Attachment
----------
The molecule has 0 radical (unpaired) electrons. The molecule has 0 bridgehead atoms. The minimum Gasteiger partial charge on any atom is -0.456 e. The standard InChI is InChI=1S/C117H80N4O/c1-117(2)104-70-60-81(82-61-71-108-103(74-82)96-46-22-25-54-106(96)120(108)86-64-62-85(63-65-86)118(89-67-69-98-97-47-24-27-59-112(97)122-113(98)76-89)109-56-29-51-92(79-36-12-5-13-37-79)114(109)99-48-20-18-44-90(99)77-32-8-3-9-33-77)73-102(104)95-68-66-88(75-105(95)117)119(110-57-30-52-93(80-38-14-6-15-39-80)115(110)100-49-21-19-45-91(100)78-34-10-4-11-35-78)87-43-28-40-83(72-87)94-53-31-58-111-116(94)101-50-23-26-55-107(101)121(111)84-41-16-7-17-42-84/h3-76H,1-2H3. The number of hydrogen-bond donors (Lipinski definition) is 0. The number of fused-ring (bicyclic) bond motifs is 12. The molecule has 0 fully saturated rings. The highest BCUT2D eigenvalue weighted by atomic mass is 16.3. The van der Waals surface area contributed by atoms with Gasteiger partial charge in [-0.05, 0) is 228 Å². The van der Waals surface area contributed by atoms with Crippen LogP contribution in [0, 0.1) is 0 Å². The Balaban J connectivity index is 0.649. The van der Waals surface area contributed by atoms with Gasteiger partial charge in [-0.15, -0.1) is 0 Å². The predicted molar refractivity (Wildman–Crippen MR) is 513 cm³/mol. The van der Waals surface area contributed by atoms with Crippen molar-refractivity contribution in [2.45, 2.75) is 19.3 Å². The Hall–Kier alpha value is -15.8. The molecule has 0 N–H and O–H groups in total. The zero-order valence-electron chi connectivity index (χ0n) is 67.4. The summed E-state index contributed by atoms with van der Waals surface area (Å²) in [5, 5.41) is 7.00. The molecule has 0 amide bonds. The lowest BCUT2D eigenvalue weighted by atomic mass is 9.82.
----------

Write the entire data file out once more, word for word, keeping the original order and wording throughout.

The molecule has 0 radical (unpaired) electrons. The molecule has 0 bridgehead atoms. The minimum Gasteiger partial charge on any atom is -0.456 e. The standard InChI is InChI=1S/C117H80N4O/c1-117(2)104-70-60-81(82-61-71-108-103(74-82)96-46-22-25-54-106(96)120(108)86-64-62-85(63-65-86)118(89-67-69-98-97-47-24-27-59-112(97)122-113(98)76-89)109-56-29-51-92(79-36-12-5-13-37-79)114(109)99-48-20-18-44-90(99)77-32-8-3-9-33-77)73-102(104)95-68-66-88(75-105(95)117)119(110-57-30-52-93(80-38-14-6-15-39-80)115(110)100-49-21-19-45-91(100)78-34-10-4-11-35-78)87-43-28-40-83(72-87)94-53-31-58-111-116(94)101-50-23-26-55-107(101)121(111)84-41-16-7-17-42-84/h3-76H,1-2H3. The number of hydrogen-bond donors (Lipinski definition) is 0. The number of fused-ring (bicyclic) bond motifs is 12. The molecule has 0 fully saturated rings. The highest BCUT2D eigenvalue weighted by atomic mass is 16.3. The van der Waals surface area contributed by atoms with Gasteiger partial charge in [-0.05, 0) is 228 Å². The van der Waals surface area contributed by atoms with Crippen LogP contribution in [0, 0.1) is 0 Å². The Balaban J connectivity index is 0.649. The van der Waals surface area contributed by atoms with Gasteiger partial charge in [-0.15, -0.1) is 0 Å². The predicted molar refractivity (Wildman–Crippen MR) is 513 cm³/mol. The van der Waals surface area contributed by atoms with Crippen molar-refractivity contribution in [2.45, 2.75) is 19.3 Å². The Hall–Kier alpha value is -15.8. The molecule has 0 N–H and O–H groups in total. The zero-order valence-electron chi connectivity index (χ0n) is 67.4. The summed E-state index contributed by atoms with van der Waals surface area (Å²) in [5, 5.41) is 7.00. The molecule has 0 amide bonds. The lowest BCUT2D eigenvalue weighted by atomic mass is 9.82.